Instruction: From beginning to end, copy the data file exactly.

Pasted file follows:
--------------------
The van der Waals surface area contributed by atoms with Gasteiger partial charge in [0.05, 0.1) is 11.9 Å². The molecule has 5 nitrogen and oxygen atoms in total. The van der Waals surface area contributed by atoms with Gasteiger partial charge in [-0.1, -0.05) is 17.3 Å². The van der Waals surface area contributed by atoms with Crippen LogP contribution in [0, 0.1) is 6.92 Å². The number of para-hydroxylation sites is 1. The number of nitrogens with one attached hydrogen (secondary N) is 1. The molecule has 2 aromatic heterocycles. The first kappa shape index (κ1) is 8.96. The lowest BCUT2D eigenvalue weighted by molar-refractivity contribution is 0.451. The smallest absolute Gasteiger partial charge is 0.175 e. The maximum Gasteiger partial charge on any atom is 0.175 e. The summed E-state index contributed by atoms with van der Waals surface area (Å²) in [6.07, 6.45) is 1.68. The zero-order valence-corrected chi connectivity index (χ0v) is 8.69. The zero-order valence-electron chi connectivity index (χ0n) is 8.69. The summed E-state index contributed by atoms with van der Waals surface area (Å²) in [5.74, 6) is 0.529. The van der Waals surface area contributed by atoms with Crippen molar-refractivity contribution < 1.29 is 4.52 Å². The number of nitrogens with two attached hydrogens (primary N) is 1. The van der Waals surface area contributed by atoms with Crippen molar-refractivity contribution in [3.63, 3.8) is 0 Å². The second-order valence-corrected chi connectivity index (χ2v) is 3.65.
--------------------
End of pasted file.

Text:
The van der Waals surface area contributed by atoms with Gasteiger partial charge in [0.05, 0.1) is 11.9 Å². The molecule has 5 nitrogen and oxygen atoms in total. The van der Waals surface area contributed by atoms with Gasteiger partial charge in [-0.1, -0.05) is 17.3 Å². The van der Waals surface area contributed by atoms with Crippen LogP contribution in [0, 0.1) is 6.92 Å². The number of para-hydroxylation sites is 1. The number of nitrogens with one attached hydrogen (secondary N) is 1. The molecule has 2 aromatic heterocycles. The first kappa shape index (κ1) is 8.96. The lowest BCUT2D eigenvalue weighted by molar-refractivity contribution is 0.451. The smallest absolute Gasteiger partial charge is 0.175 e. The maximum Gasteiger partial charge on any atom is 0.175 e. The summed E-state index contributed by atoms with van der Waals surface area (Å²) in [6.07, 6.45) is 1.68. The zero-order valence-corrected chi connectivity index (χ0v) is 8.69. The zero-order valence-electron chi connectivity index (χ0n) is 8.69. The summed E-state index contributed by atoms with van der Waals surface area (Å²) in [5.74, 6) is 0.529. The van der Waals surface area contributed by atoms with Crippen molar-refractivity contribution < 1.29 is 4.52 Å². The number of nitrogens with two attached hydrogens (primary N) is 1. The van der Waals surface area contributed by atoms with Crippen molar-refractivity contribution in [3.63, 3.8) is 0 Å². The second-order valence-corrected chi connectivity index (χ2v) is 3.65.